Monday, 7 April 2008

Department of Time Travel: Visiting Joan of Arc's France

As part of the preparations for the trip we’re going to take to France in May, we rented The Messenger, a film about Joan of Arc on Saturday. It was shelved with the French films at the local art video store, and so we were a bit surprised to discover that it was in English with John Malkovich and Dustin Hoffman in prominent roles. A lot of blood too, and rather light on the historical context, but 130 minutes which passed quickly.

And of course we started poking around to find out just what the real story was. I went riffling through the Shakespeare to discover what I suspected: that Henry V takes place slightly before Joan’s amazing rallying of the French forces. Two of my most memorable movie experiences have been seeing two versions of that play, one directed by Kenneth Branagh (1989) and the other by Laurence Olivier (1944.) Both are masterfully done, and both show how the time in which a play is produced or a movie is made influences how the story is told.

A story like Joan's with its various interpretations underlines the point that what you see depends up on where you sit. That is a lesson which bears remembering at all times, not just when trying to figure out what happened in the century before the Age of Exploration began.

This week I've got find a book or two that will help fill in the gaps in our knowledge of the period. One thing I think we’ll not do, though, is go looking for the video game Jeanne d'Arc. According to one review, the game uses historical characters and then gives them magical powers. Wasn’t that what Joan thought she was doing anyway?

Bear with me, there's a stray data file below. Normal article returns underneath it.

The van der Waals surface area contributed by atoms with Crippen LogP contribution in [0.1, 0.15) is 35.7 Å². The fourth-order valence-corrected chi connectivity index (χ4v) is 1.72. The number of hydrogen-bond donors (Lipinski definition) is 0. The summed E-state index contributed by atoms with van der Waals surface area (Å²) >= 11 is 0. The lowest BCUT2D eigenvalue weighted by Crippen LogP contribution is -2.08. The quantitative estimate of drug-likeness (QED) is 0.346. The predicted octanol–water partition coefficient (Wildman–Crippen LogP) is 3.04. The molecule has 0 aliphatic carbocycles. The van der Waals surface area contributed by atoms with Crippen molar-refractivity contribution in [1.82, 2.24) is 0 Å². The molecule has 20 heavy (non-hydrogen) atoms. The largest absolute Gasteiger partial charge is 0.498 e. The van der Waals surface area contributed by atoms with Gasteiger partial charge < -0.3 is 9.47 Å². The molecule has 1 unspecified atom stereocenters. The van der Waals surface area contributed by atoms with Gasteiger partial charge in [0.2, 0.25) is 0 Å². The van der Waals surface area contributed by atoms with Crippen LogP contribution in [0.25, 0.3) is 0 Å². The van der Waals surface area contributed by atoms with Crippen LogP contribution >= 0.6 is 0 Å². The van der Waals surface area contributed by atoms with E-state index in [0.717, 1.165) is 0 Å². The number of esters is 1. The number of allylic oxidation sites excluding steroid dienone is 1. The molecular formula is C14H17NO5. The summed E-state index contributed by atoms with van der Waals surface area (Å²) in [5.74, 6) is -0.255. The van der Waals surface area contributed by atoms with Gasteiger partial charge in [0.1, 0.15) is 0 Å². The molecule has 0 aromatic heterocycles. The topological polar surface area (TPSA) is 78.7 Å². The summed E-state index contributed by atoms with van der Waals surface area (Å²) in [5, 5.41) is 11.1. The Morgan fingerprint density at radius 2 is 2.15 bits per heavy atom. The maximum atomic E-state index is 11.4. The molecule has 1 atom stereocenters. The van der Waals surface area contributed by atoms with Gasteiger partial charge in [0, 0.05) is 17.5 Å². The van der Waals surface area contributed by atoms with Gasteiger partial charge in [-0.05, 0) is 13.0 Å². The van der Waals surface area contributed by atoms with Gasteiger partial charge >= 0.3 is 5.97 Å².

Martin Langeland said...

My two favorites of the Jeanne d'Arc story ane Carl Dreyer's magnificent silent film, now with an original score by Ole Schmidt, The Passion of Jeanne d'Arc (1927) This concentrates on the trial with meditative camera work and cutting that lingers -- a totally other time continuum then that of Hollywood that brought us to the seund byte and who knows how much less?
If you have the time Mark Twain biography of the Maid of Orlean's is great fun as he promises to tell her story with complete truthfulness and entangles us all in the delights of his romance.

Mary Soderstrom said...

Will have to look for both the film, and the Mark Twain.



Anonymous said...

The Twain biography is available online: The Personal Recollections of Joan of Arc